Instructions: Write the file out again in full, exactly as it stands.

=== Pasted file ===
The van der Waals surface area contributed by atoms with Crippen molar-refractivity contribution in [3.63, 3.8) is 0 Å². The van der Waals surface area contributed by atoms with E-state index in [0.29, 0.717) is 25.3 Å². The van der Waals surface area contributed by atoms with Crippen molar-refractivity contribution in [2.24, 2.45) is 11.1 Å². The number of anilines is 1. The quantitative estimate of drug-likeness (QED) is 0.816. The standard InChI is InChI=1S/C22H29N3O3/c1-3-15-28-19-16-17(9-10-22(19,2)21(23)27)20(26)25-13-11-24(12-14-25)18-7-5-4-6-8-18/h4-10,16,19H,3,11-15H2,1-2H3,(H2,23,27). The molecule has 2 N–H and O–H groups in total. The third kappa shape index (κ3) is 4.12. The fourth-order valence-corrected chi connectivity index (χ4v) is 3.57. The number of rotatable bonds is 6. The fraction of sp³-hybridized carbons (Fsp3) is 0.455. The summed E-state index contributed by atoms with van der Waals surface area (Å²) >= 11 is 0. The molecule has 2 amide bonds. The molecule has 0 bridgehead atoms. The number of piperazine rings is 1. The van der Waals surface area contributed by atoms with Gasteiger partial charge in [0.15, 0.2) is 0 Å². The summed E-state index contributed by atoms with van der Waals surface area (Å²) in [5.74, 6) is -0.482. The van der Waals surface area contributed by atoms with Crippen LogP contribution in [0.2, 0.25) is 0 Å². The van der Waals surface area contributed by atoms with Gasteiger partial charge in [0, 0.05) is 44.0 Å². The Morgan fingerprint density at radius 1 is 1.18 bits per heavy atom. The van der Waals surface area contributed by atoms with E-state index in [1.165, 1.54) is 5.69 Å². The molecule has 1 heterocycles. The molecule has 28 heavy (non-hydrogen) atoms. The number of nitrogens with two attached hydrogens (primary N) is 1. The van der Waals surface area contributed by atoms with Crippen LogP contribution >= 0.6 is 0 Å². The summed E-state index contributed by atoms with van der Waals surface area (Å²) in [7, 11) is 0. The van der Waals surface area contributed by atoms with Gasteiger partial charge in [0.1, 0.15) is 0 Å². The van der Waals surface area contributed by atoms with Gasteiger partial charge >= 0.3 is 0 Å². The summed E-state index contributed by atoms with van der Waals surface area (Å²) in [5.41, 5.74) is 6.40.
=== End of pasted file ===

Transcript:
The van der Waals surface area contributed by atoms with Crippen molar-refractivity contribution in [3.63, 3.8) is 0 Å². The van der Waals surface area contributed by atoms with E-state index in [0.29, 0.717) is 25.3 Å². The van der Waals surface area contributed by atoms with Crippen molar-refractivity contribution in [2.24, 2.45) is 11.1 Å². The number of anilines is 1. The quantitative estimate of drug-likeness (QED) is 0.816. The standard InChI is InChI=1S/C22H29N3O3/c1-3-15-28-19-16-17(9-10-22(19,2)21(23)27)20(26)25-13-11-24(12-14-25)18-7-5-4-6-8-18/h4-10,16,19H,3,11-15H2,1-2H3,(H2,23,27). The molecule has 2 N–H and O–H groups in total. The third kappa shape index (κ3) is 4.12. The fourth-order valence-corrected chi connectivity index (χ4v) is 3.57. The number of rotatable bonds is 6. The fraction of sp³-hybridized carbons (Fsp3) is 0.455. The summed E-state index contributed by atoms with van der Waals surface area (Å²) >= 11 is 0. The molecule has 2 amide bonds. The molecule has 0 bridgehead atoms. The number of piperazine rings is 1. The van der Waals surface area contributed by atoms with Gasteiger partial charge in [0.15, 0.2) is 0 Å². The summed E-state index contributed by atoms with van der Waals surface area (Å²) in [5.74, 6) is -0.482. The van der Waals surface area contributed by atoms with Crippen LogP contribution in [0.2, 0.25) is 0 Å². The van der Waals surface area contributed by atoms with Gasteiger partial charge in [0, 0.05) is 44.0 Å². The Morgan fingerprint density at radius 1 is 1.18 bits per heavy atom. The van der Waals surface area contributed by atoms with E-state index in [1.165, 1.54) is 5.69 Å². The molecule has 1 heterocycles. The molecule has 28 heavy (non-hydrogen) atoms. The number of nitrogens with two attached hydrogens (primary N) is 1. The van der Waals surface area contributed by atoms with Crippen LogP contribution >= 0.6 is 0 Å². The summed E-state index contributed by atoms with van der Waals surface area (Å²) in [7, 11) is 0. The van der Waals surface area contributed by atoms with Gasteiger partial charge in [0.1, 0.15) is 0 Å². The van der Waals surface area contributed by atoms with Gasteiger partial charge >= 0.3 is 0 Å². The summed E-state index contributed by atoms with van der Waals surface area (Å²) in [5.41, 5.74) is 6.40.